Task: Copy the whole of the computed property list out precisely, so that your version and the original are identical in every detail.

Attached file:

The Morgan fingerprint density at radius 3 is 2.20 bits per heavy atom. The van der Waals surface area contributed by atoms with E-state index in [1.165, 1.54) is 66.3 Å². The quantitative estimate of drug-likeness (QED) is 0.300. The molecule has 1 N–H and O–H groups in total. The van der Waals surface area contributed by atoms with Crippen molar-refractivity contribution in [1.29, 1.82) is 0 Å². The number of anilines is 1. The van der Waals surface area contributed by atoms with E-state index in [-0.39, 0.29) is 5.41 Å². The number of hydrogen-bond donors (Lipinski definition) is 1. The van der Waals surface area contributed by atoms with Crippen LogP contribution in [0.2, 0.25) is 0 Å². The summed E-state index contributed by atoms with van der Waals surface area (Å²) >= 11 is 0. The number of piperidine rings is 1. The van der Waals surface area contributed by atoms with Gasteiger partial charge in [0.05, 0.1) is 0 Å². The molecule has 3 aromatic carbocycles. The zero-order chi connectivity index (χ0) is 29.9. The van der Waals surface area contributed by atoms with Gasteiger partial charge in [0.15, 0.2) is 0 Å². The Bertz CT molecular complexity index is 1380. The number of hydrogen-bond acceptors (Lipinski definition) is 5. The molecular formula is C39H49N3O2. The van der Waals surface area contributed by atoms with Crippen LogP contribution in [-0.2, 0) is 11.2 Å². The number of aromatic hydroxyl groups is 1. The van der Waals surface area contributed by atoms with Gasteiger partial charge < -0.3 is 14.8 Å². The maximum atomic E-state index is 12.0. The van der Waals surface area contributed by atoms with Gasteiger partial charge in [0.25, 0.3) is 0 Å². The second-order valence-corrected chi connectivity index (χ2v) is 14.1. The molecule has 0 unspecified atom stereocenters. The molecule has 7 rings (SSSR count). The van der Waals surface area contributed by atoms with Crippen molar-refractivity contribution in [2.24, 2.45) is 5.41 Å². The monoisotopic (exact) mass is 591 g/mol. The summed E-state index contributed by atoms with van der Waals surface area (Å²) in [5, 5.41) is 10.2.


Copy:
The Morgan fingerprint density at radius 3 is 2.20 bits per heavy atom. The van der Waals surface area contributed by atoms with E-state index in [1.165, 1.54) is 66.3 Å². The quantitative estimate of drug-likeness (QED) is 0.300. The molecule has 1 N–H and O–H groups in total. The van der Waals surface area contributed by atoms with Crippen molar-refractivity contribution in [1.29, 1.82) is 0 Å². The number of anilines is 1. The van der Waals surface area contributed by atoms with E-state index in [-0.39, 0.29) is 5.41 Å². The number of hydrogen-bond donors (Lipinski definition) is 1. The van der Waals surface area contributed by atoms with Crippen LogP contribution in [0.2, 0.25) is 0 Å². The summed E-state index contributed by atoms with van der Waals surface area (Å²) >= 11 is 0. The number of piperidine rings is 1. The van der Waals surface area contributed by atoms with Gasteiger partial charge in [0.05, 0.1) is 0 Å². The molecule has 3 aromatic carbocycles. The zero-order chi connectivity index (χ0) is 29.9. The van der Waals surface area contributed by atoms with Gasteiger partial charge in [0.15, 0.2) is 0 Å². The Bertz CT molecular complexity index is 1380. The number of hydrogen-bond acceptors (Lipinski definition) is 5. The molecular formula is C39H49N3O2. The van der Waals surface area contributed by atoms with Crippen LogP contribution in [-0.2, 0) is 11.2 Å². The number of aromatic hydroxyl groups is 1. The van der Waals surface area contributed by atoms with Gasteiger partial charge < -0.3 is 14.8 Å². The maximum atomic E-state index is 12.0. The van der Waals surface area contributed by atoms with Gasteiger partial charge in [0.25, 0.3) is 0 Å². The second-order valence-corrected chi connectivity index (χ2v) is 14.1. The molecule has 0 unspecified atom stereocenters. The molecule has 7 rings (SSSR count). The van der Waals surface area contributed by atoms with Crippen molar-refractivity contribution in [2.24, 2.45) is 5.41 Å². The monoisotopic (exact) mass is 591 g/mol. The summed E-state index contributed by atoms with van der Waals surface area (Å²) in [5, 5.41) is 10.2.